The goal with a SIBO breath test is to identify an overgrowth of microbes in the small intestine, by measuring the production of hydrogen and, or, methane production in response to the sugar solution that is swallowed at the start of the test. The two sugar solutions that are used with SIBO breath testing are glucose and lactulose. Many times I have heard patients voice concern over using a lactulose breath test when they are lactose intolerant. Let me clear this up and share with you some tips for getting the ‘cleanest’ SIBO breath test results.
The two sugar substrates used with these tests are lactulose and glucose. I prefer the lactulose three hour test. Lactulose is a synthetic sugar that is made in the lab. It is not digested or absorbed by human cells and that is why this is used – so it travels the length of the small intestine and makes its way into the colon. It is not lactose. Having a lactose intolerance does not exclude you from taking this test. If you have a lactose allergy, then you should not take this test. True lactose allergies make up a very, very small subset of the population. Again, you can absolutely take this test if you have lactose intolerance. A lactose intolerance will also not effect the test results.
- Lactulose is not lactose.
- Lactulose is a synthetic sugar that is manufactured in the lab.
- It is used because it is not digested and absorbed by human cells.
- A lactose intolerance has nothing to do with whether you should or shouldn’t do a lactulose breath test, nor will it interfere with the test results.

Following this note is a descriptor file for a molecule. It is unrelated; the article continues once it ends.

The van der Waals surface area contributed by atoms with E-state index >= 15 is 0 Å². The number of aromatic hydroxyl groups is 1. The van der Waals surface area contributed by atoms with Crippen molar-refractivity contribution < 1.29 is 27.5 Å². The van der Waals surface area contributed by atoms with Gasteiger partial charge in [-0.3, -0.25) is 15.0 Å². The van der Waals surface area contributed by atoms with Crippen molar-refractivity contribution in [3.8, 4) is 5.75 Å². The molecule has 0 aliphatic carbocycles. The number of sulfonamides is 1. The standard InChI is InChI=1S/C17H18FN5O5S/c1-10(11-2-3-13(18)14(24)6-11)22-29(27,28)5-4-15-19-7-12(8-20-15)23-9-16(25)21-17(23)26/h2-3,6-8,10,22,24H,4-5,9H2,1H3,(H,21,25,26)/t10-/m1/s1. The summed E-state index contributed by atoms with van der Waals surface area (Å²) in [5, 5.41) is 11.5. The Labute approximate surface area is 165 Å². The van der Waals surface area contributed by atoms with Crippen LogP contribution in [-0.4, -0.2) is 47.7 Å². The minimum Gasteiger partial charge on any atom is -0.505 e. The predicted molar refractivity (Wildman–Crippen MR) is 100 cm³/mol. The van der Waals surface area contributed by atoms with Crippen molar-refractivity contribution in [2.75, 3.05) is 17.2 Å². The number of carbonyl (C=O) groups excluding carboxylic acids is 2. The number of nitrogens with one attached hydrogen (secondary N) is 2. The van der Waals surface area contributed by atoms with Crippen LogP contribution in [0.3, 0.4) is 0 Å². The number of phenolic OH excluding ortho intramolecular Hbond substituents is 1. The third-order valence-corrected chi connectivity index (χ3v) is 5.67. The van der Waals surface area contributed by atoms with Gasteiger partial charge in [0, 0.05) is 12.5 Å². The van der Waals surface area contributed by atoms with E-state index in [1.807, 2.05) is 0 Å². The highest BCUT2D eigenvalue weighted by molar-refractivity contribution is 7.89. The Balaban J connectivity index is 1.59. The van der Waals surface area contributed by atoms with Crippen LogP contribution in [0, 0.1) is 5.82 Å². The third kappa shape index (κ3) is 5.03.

It is pretty fascinating if you think about how this test works. I ingest a sugar solution, and then breathe into a tube at twenty minute increments. The microbes that are in my small intestine ingest the sugar, and release gas as a byproduct. The gas builds up in my small intestine and passes through the lining into my blood stream, which then circulates in my body and the gas is exchanged through my lungs and expelled out into my breath, where we can measure gas production. Gas production is measured in parts per million at baseline (the start of the test) and then in twenty minute increments during the ninety minute or three hour test.
"How to Get Most Accurate SIBO Breath Test Post SIBO Guru"↑ Tweet This
A test is positive if there is a greater than 15 ppm (parts per million) rise in hydrogen over baseline, a greater than 3 ppm rise in methane over baseline, or a combination of hydrogen and methane rise of greater than 12 ppm over baseline.
What we are also looking for is a double peak of hydrogen and, or, methane – once when the sugar substrate hits SIBO microbes in the small intestine (often by the 90-120 minute mark) and a second when it enters the colon and the large numbers of microbes in the colon consume the sugar substrate and produce gas.
When I review SIBO breath tests, a good majority of these have a high baseline of or methane. This still may be considered a positive test, if the patient has been fully compliant with the test prep instructions. But, what we would rather see is a very minimal gas production at baseline to then compare the rise in hydrogen and methane as the sugar substrate moves along the small intestine.
I also prefer Quintron and CommonWealth Labs for this test, since they also measure CO2 levels with each vial. This measure tells us whether the test interval was collected correctly or not.